In this article we are going to estimate the intrinsic value of AB SKF (publ) (STO:SKF B) by taking the forecast future cash flows of the company and discounting them back to today's value. Our analysis will employ the Discounted Cash Flow (DCF) model. Before you think you won't be able to understand it, just read on! It's actually much less complex than you'd imagine.
We would caution that there are many ways of valuing a company and, like the DCF, each technique has advantages and disadvantages in certain scenarios. Anyone interested in learning a bit more about intrinsic value should have a read of the Simply Wall St analysis model.
Step by step through the calculation
We're using the 2-stage growth model, which simply means we take in account two stages of company's growth. In the initial period the company may have a higher growth rate and the second stage is usually assumed to have a stable growth rate. To start off with, we need to estimate the next ten years of cash flows. Where possible we use analyst estimates, but when these aren't available we extrapolate the previous free cash flow (FCF) from the last estimate or reported value. We assume companies with shrinking free cash flow will slow their rate of shrinkage, and that companies with growing free cash flow will see their growth rate slow, over this period. We do this to reflect that growth tends to slow more in the early years than it does in later years.
A DCF is all about the idea that a dollar in the future is less valuable than a dollar today, and so the sum of these future cash flows is then discounted to today's value:
10-year free cash flow (FCF) forecast
|Levered FCF (SEK, Millions)||kr6.12b||kr7.13b||kr7.83b||kr8.38b||kr8.80b||kr9.12b||kr9.36b||kr9.54b||kr9.68b||kr9.79b|
|Growth Rate Estimate Source||Analyst x9||Analyst x9||Est @ 9.91%||Est @ 7.04%||Est @ 5.03%||Est @ 3.62%||Est @ 2.63%||Est @ 1.94%||Est @ 1.46%||Est @ 1.12%|
|Present Value (SEK, Millions) Discounted @ 5.3%||kr5.8k||kr6.4k||kr6.7k||kr6.8k||kr6.8k||kr6.7k||kr6.5k||kr6.3k||kr6.1k||kr5.9k|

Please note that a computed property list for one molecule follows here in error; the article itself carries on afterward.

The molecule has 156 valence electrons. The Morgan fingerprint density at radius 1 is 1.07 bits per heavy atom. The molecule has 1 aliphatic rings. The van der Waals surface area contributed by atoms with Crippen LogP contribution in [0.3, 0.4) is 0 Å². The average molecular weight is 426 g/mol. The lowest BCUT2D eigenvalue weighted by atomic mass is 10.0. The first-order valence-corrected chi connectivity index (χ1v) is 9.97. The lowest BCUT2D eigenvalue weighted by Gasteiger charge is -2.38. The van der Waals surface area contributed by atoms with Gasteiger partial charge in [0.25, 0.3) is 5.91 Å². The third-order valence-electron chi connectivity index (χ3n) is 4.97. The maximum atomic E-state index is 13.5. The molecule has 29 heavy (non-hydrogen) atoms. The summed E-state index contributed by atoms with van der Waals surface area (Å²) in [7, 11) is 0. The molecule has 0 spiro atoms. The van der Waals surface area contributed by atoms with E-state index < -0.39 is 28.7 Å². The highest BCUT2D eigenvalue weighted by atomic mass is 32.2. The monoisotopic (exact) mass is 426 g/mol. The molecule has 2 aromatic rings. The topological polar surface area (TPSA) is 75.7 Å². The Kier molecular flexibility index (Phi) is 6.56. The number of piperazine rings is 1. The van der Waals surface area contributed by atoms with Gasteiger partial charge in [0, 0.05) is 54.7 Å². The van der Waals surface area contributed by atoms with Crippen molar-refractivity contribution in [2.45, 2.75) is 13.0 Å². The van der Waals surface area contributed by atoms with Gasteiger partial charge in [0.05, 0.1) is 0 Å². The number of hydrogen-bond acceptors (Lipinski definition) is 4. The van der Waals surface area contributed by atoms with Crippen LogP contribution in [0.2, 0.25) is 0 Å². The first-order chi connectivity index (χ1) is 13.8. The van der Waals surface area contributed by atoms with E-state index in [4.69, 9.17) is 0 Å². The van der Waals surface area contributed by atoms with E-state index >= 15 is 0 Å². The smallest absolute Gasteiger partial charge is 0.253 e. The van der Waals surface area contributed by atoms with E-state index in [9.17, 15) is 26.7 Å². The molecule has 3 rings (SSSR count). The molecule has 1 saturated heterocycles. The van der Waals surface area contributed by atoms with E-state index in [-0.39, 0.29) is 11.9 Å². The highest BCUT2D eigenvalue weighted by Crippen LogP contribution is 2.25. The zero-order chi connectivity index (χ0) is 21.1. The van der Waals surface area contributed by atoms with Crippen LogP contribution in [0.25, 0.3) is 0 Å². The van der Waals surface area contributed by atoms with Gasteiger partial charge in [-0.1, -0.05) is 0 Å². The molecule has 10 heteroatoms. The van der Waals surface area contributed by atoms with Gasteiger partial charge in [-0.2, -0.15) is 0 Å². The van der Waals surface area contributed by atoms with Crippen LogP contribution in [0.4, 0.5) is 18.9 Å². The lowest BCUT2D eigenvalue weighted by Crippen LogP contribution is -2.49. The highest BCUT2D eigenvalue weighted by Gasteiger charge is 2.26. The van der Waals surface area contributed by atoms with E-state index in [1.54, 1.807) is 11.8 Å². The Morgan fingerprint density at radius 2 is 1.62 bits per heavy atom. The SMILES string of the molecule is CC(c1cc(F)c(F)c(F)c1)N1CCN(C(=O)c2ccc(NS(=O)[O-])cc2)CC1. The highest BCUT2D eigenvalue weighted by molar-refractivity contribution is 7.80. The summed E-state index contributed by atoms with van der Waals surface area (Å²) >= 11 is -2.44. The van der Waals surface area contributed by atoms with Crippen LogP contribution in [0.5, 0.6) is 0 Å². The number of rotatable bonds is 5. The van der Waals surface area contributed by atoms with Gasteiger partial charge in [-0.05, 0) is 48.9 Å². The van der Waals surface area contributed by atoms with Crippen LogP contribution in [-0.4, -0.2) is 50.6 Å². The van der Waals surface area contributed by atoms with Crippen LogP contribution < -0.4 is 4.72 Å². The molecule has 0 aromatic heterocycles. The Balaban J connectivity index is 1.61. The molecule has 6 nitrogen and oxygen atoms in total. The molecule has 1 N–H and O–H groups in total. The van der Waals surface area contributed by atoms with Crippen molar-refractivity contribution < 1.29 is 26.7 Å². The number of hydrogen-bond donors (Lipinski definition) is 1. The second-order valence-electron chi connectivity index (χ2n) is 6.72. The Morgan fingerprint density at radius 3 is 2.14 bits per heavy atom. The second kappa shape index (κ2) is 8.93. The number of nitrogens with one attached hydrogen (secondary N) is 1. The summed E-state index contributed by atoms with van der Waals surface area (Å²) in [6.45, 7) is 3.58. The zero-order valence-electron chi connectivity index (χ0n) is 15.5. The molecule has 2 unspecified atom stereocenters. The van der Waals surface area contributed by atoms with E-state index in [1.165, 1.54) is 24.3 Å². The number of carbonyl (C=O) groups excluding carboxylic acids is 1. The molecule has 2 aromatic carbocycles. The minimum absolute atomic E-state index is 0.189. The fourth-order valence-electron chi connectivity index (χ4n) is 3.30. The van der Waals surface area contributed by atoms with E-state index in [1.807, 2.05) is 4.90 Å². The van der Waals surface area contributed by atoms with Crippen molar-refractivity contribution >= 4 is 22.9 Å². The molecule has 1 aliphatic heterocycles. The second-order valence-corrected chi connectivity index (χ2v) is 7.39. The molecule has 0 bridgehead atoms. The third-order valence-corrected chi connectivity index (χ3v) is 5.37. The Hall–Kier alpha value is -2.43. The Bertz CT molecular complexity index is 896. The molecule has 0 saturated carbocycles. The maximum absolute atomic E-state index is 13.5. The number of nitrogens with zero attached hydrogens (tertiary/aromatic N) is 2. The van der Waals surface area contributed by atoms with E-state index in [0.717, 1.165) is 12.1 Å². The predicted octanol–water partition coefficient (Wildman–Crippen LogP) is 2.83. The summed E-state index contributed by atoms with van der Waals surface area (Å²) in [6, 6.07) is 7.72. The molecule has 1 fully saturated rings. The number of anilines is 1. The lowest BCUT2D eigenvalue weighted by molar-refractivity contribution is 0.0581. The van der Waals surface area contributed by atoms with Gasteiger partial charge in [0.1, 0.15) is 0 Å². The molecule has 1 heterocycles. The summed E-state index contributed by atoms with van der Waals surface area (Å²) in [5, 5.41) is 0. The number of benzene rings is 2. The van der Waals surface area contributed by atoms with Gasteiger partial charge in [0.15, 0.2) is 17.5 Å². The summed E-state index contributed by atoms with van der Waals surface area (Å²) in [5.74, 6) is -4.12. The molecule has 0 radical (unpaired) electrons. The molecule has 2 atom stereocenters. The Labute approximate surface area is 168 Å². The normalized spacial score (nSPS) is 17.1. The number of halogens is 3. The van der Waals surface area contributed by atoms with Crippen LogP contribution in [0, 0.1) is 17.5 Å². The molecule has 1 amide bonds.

("Est" = FCF growth rate estimated by Simply Wall St)
Present Value of 10-year Cash Flow (PVCF) = kr64b
After calculating the present value of future cash flows in the initial 10-year period, we need to calculate the Terminal Value, which accounts for all future cash flows beyond the first stage. For a number of reasons a very conservative growth rate is used that cannot exceed that of a country's GDP growth. In this case we have used the 5-year average of the 10-year government bond yield (0.3%) to estimate future growth. In the same way as with the 10-year 'growth' period, we discount future cash flows to today's value, using a cost of equity of 5.3%.
Terminal Value (TV)= FCF2031 × (1 + g) ÷ (r – g) = kr9.8b× (1 + 0.3%) ÷ (5.3%– 0.3%) = kr199b
Present Value of Terminal Value (PVTV)= TV / (1 + r)10= kr199b÷ ( 1 + 5.3%)10= kr119b
The total value, or equity value, is then the sum of the present value of the future cash flows, which in this case is kr183b. To get the intrinsic value per share, we divide this by the total number of shares outstanding. Compared to the current share price of kr220, the company appears quite undervalued at a 45% discount to where the stock price trades currently. Remember though, that this is just an approximate valuation, and like any complex formula - garbage in, garbage out.